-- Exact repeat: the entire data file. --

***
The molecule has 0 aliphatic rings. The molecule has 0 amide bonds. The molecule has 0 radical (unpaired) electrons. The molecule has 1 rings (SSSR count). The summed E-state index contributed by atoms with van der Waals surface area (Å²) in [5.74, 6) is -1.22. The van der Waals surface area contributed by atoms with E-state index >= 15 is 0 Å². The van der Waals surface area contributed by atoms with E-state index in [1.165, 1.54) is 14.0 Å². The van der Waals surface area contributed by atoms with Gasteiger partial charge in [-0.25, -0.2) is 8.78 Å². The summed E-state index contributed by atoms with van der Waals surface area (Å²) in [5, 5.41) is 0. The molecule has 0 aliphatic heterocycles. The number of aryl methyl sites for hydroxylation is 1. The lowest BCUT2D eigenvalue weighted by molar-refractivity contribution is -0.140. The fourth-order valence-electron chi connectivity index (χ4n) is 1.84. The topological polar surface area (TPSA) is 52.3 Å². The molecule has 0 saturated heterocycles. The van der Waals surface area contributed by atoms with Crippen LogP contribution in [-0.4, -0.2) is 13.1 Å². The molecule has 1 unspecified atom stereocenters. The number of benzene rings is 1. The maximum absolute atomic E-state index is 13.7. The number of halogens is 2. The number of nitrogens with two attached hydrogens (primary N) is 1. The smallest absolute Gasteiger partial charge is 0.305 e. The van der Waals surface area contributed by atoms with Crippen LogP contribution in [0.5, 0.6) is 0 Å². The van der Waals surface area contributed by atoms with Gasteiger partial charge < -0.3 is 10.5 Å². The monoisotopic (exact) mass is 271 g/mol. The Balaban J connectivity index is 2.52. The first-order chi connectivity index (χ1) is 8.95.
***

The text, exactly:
The molecule has 0 aliphatic rings. The molecule has 0 amide bonds. The molecule has 0 radical (unpaired) electrons. The molecule has 1 rings (SSSR count). The summed E-state index contributed by atoms with van der Waals surface area (Å²) in [5.74, 6) is -1.22. The van der Waals surface area contributed by atoms with E-state index >= 15 is 0 Å². The van der Waals surface area contributed by atoms with E-state index in [1.165, 1.54) is 14.0 Å². The van der Waals surface area contributed by atoms with Gasteiger partial charge in [-0.25, -0.2) is 8.78 Å². The summed E-state index contributed by atoms with van der Waals surface area (Å²) in [5, 5.41) is 0. The molecule has 0 aliphatic heterocycles. The number of aryl methyl sites for hydroxylation is 1. The lowest BCUT2D eigenvalue weighted by molar-refractivity contribution is -0.140. The fourth-order valence-electron chi connectivity index (χ4n) is 1.84. The topological polar surface area (TPSA) is 52.3 Å². The molecule has 0 saturated heterocycles. The van der Waals surface area contributed by atoms with Crippen LogP contribution in [-0.4, -0.2) is 13.1 Å². The molecule has 1 unspecified atom stereocenters. The number of benzene rings is 1. The maximum absolute atomic E-state index is 13.7. The number of halogens is 2. The number of nitrogens with two attached hydrogens (primary N) is 1. The smallest absolute Gasteiger partial charge is 0.305 e. The van der Waals surface area contributed by atoms with Crippen LogP contribution in [0.5, 0.6) is 0 Å². The van der Waals surface area contributed by atoms with Gasteiger partial charge < -0.3 is 10.5 Å². The monoisotopic (exact) mass is 271 g/mol. The Balaban J connectivity index is 2.52. The first-order chi connectivity index (χ1) is 8.95.